J.D.R. Hawkins

One bullet can make a man a hero… or a casualty.

Southern Duty

When Lincoln called up 75 thousand men to invade the Independent Southern States on April 15, 1861, his unconstitutional act prompted the states of Virginia, North Carolina, Tennessee and Arkansas to secede, joining the newly formed country, the Confederate States of America. Thus, with the invasion of the South, this began the bloodiest war in our American history.

When the South was invaded, Southern States called upon their sons to do their duty to defend their state, homes and family from invasion. These men went to do their duty, not as aggressors or in the spirit of conquest, but to protect their homeland from an unjust invasion.

More than half of all the casualties on both sides were from the hardships and disease found in camp life. This was especially true for the Southern troops who nearly always lacked the basic necessities of food, clothing and medical supplies, unlike the Northern troops, who had plenty.

The sacrifices made by the Confederate soldier are incomprehensible today. They would march for days with little or no rest, very little food, some with no shoes and in the heat of summer and the frigid cold of winter. Fatigue, hunger and sickness were common place for these soldiers.

Despite the hardships endured by the Confederate soldiers they pressed on to perform their duty. In nearly every conflict these soldiers were typically outnumbered and out gunned 3 to 1.

The “Rebel Yell” made these brave soldiers famous. It demonstrated a fighting spirit, courage, tenacity and gallantry allowing them to prevail in most of the major conflicts of the war. Sadly they fought an invader with unlimited reserves and resources, making victory impossible.

Even during the last year of the war when they knew that victory was impossible, the Confederate soldier continued to fight courageously to protect their homes and families, to the very end.

They received no great bounty or pay for their service nor did they ask for any monuments or special attention. They wished only to be remembered with the truth behind their heroic and noble struggle, in America’s second War for Independence.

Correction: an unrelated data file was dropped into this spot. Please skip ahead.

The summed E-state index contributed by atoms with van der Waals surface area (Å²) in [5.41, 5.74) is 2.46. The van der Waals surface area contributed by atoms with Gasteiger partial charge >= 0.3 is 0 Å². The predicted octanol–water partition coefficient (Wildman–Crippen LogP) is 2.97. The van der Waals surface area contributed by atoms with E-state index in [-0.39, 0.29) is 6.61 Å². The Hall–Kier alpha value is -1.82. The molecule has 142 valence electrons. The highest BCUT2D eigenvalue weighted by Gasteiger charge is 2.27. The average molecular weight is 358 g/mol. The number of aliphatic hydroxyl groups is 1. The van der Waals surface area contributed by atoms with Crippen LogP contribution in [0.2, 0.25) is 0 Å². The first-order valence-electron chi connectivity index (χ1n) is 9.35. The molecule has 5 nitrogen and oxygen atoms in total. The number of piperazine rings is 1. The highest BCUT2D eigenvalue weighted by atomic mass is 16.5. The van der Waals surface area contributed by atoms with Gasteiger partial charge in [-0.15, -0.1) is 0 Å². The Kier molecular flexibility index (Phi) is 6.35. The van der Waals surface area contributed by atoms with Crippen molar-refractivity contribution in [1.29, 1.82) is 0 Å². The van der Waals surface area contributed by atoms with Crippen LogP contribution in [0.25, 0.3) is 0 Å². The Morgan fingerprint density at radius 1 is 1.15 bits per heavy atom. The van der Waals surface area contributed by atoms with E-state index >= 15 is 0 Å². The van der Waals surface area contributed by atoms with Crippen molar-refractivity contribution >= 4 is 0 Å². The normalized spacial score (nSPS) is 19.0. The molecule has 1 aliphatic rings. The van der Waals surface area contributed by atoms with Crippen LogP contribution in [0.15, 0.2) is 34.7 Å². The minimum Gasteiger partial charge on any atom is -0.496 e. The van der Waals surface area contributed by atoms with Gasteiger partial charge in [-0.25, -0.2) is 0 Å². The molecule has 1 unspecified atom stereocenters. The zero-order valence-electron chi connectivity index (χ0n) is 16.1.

April is Confederate History Month and commemorates the men and women of the Confederate States of America who came from all races and religions that include: Irish-born General Patrick R. Cleburne, Black Confederate drummer Bill Yopp, Mexican born Colonel Santos Benavides, Cherokee born General Stand Watie and Jewish born Confederate Nurse Phoebe Pember who was the first female administrator of Chimboraza Hospital in Richmond, Virginia where she served until the end of War Between the States.

Nearly 258 thousand Confederate soldiers died protecting their homes, families and our Constitution. They fought bravely and nobly against overwhelming forces and odds. They suffered incomprehensible hardships to the very end. They were called to their duty as Americans….as fathers and as sons. They served without hesitation and we owe each of them to make sure the truth be told about them and the War. These soldiers are our ancestors and without hesitation or question, deserve respect, honor and dignity from each of us.

Deo Vindice!

(This article courtesy of the “Southern Comfort,” Samuel A. Hughey Camp #1452 SVC, Hernando, MS)

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